So I’m currently negotiating with a couple publishers for distribution of my book (I had a second give the green light on Wednesday). Technically I can only sign with one, but I’m still trying to weigh the benefits of both. Well, one of the first steps in that is speaking with their editors and obtaining feedback from them in terms of grammatical issues/style and content.
Personally, as far as content, I’m 100% happy with how it turned out. I don’t want to be closed off to suggestions or anything, but every sentence I wrote had a very specific purpose – be it plot progression, character development, or subtle point I wanted to make about societal issues (I threw a lot of that in there). Not to mention I wrote this for Mom, so I’m very protective over the creative integrity of the manuscript.
That said, the first publisher did in fact have some omissions and suggestions, as I’m sure all authors receive. I was pretty shocked that they didn’t find any grammar issues, but I thought it would be interesting to post what they recommended so people can have an inside view on what kind of feedback writer’s get. The jury’s still out on which of these changes I end up making.
#1: Change the number of years until The Catalyst impacts Earth from 32 to 12 for a stronger sense of urgency.
This is a definite no. I picked 32 years intentionally so the current generation doesn’t have to be too concerned about it. I think they’ll understand that once I explain.
#2: Change Melissa Gomez, the Hispanic Reporter, to an African-American female with an appropriate name.
I doubt I’ll do this either. Erica is a black female presence later in the book (who will be more prominent in the second installment), and doing this would leave me Hispanic-less. Diversity FTW 🙂
#3: Chapter 2 – change Zach’s comment “yessa masta” to “yes master”.
I think, if I recall correctly, they thought this would be offensive to black people. Personally I think that’s kind of absurd, but I guess recently people have been getting offended by what color the sky is, so maybe this isn’t a bad suggestion. If any black people read this, feel free to let me know if that’s offensive to you. In context of how the sentence was used in the book – it has absolutely nothing to do with racial references. Jennifer simply tells her assistant Zach to record the findings of an asteroid and that’s his response.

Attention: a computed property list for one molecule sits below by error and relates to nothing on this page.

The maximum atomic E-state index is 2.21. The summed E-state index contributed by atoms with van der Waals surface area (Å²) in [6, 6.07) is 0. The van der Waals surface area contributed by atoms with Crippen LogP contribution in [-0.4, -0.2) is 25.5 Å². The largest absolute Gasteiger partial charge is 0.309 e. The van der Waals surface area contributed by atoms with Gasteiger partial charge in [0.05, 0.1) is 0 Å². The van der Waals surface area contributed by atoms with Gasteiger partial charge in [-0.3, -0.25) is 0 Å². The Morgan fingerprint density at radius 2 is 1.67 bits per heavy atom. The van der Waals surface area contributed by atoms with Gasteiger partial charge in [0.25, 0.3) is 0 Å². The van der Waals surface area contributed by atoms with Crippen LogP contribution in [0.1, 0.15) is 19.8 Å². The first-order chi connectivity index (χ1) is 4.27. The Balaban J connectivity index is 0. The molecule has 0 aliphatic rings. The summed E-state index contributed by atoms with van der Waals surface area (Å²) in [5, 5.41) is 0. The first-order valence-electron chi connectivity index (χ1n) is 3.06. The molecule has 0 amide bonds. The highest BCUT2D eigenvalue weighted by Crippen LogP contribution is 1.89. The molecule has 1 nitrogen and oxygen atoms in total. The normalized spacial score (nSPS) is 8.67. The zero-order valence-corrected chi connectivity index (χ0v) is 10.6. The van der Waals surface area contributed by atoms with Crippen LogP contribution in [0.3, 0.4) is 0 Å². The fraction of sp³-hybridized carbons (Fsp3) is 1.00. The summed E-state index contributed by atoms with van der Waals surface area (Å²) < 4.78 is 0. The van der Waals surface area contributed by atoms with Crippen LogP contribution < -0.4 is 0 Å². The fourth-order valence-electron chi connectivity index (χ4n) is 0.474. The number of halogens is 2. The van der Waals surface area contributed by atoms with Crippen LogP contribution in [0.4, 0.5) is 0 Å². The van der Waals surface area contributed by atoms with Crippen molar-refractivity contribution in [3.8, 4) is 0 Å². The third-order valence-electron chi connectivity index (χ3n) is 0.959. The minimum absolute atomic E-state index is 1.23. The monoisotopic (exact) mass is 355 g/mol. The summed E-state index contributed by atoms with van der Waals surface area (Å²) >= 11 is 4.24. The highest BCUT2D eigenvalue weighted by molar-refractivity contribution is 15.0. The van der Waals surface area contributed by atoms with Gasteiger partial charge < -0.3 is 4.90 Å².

#4 Chapter 4 – change Brody’s comment “ridiculously smoking hot” to “ridiculously hot”. Or alternatively, “smoking hot”.
Semantics. Makes sense I suppose.
#5: Chapter 9 – omit the comment on butterflees. See below. If removed, the same reference would need to be omitted in Chapter 12.
Holding the jeans over the black shoes to examine the contrast, Brody glares at Carson. “Well my friend, you ARE about to take quite possibly the hottest woman on planet Earth out to dinner. I think getting in touch with your sensitive side might do you well for an occasion such as this.”
Carson’s smile fades. “True. It’s weird – I almost feel…nervous. This has never happened before! So this is what butterflees feel like, huh?”
Brody looks at him, puzzled. “You mean butterflies?”
“No Brody, butterflees. Butterflees sound better.”
“You’re so weird.” Brody makes his way to the shirt section of Carson’s closet. “Alright, this one. Try this on.”
Sorry guys, can’t do that one. Butterflees are a throwback to something Mom used to say when I was a kid.
Anyway, there are a few more changes that are really minor things, but this is some of the stuff they look for evidently. There was some really funny feedback they sent at the bottom that wasn’t necessarily related to amendments I need to make, but more like expectations of public reception one its published.
For example, they warned me to be prepared for “extreme polarized criticism regarding social and religious issues addressed in the manuscript”. I’m assuming they’re referring to Carson’s conflicted views on religion and several characters disapproval of our current societal structure.
Oh, they also said I might want to change the global politicians names. I named the US Prez Bernard O’Hare, the German Chancellor Annette Mahler, and the British PM David Cuthbert. All of whose initials coincide with their real-life counterparts. So they said to expect some feedback about that – whether good or bad. I can’t imagine this will be TOO big of a deal – I mean its not like I’m the first person to criticize a political figure. And actually I give them some love in certain parts. No one’s perfect, I know that.
Anyway, like I said these are a few examples of what one of the editor’s came back with (yep, ended a sentence in a preposition there). I thought it was pretty interesting, and for the most part very useful feedback.